WOYWW 156–Altered Boxes, Zentangle Art and a Birthday Card

Time for the world’s most famous nosey fest again – courtesy of our lovely Julia who tries to keep us all under control – click on the link in my sidebar to take you to her blog to find out what it’s all about, and join in if you dare like!

Today is my birthday, and we are going out, and I’m already running pretty well on empty so I can’t guarantee how active a participant in WOYWW I shall be this week. This is my desk as of yesterday.

I’ve been working on a birthday present for a friend. It’s her birthday today too and as usual I’ve been working at the last minute. We’ve been too busy for comfort recently and what with all the extra activity and also the hot weather, I’ve not been very well and haven’t had any reserves for being in my ARTHaven but it’s been a bit cooler these past couple of days, and I’ve been working hard, trying to finish the project in time. I bought some little plain boxes for altering at a craft show a while back, and I’m giving my friend one of these. I thought I’d work on two others at the same time. They are being covered with different coloured scraps of tissue paper, stuck down with regular matt gel medium and then embellished. I’ve got on quite a bit further since this photo was taken, and my friend’s box is now finished apart from drying time. I shall be doing a separate blog post about the whole project so won’t go into a lot of detail here, but if you’re interested to see how the boxes turn out, watch this space!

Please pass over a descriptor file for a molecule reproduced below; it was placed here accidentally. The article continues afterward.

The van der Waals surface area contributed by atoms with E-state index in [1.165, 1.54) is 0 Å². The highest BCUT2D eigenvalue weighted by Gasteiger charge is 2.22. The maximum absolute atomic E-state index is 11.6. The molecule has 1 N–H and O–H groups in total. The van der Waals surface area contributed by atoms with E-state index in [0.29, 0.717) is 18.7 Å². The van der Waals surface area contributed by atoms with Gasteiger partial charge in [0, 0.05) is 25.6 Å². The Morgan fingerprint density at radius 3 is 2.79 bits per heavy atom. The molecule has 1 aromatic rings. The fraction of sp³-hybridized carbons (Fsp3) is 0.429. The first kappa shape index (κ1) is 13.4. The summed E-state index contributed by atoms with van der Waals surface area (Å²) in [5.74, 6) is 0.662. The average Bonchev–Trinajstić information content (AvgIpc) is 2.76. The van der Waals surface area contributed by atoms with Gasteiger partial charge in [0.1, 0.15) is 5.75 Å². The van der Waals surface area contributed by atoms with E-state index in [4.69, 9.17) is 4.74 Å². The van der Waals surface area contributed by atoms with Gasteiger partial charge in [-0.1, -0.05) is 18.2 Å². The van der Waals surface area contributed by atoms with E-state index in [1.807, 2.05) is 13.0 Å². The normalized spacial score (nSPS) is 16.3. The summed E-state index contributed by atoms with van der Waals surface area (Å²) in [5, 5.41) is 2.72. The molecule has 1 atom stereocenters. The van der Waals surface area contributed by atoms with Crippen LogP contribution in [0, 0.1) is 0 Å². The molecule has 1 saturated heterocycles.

On the desk you can see bits of the tissue paper, my gesso and gel medium, some acrylic paints to paint the small embellishments (a starfish and a shell, and a few of my air dry clay pebbles made for my on-going Choc-a-Bloc project – no, Julia, they really are NOT Imperial Mints lol!!). I’ve added some yarn to the first box as well, to make a wave/ripple texture. Also on the desk is my palette with a piece of damp kitchen roll draped over it in an attempt to keep some acrylic paint from drying out! Looks pretty manky, doesn’t it.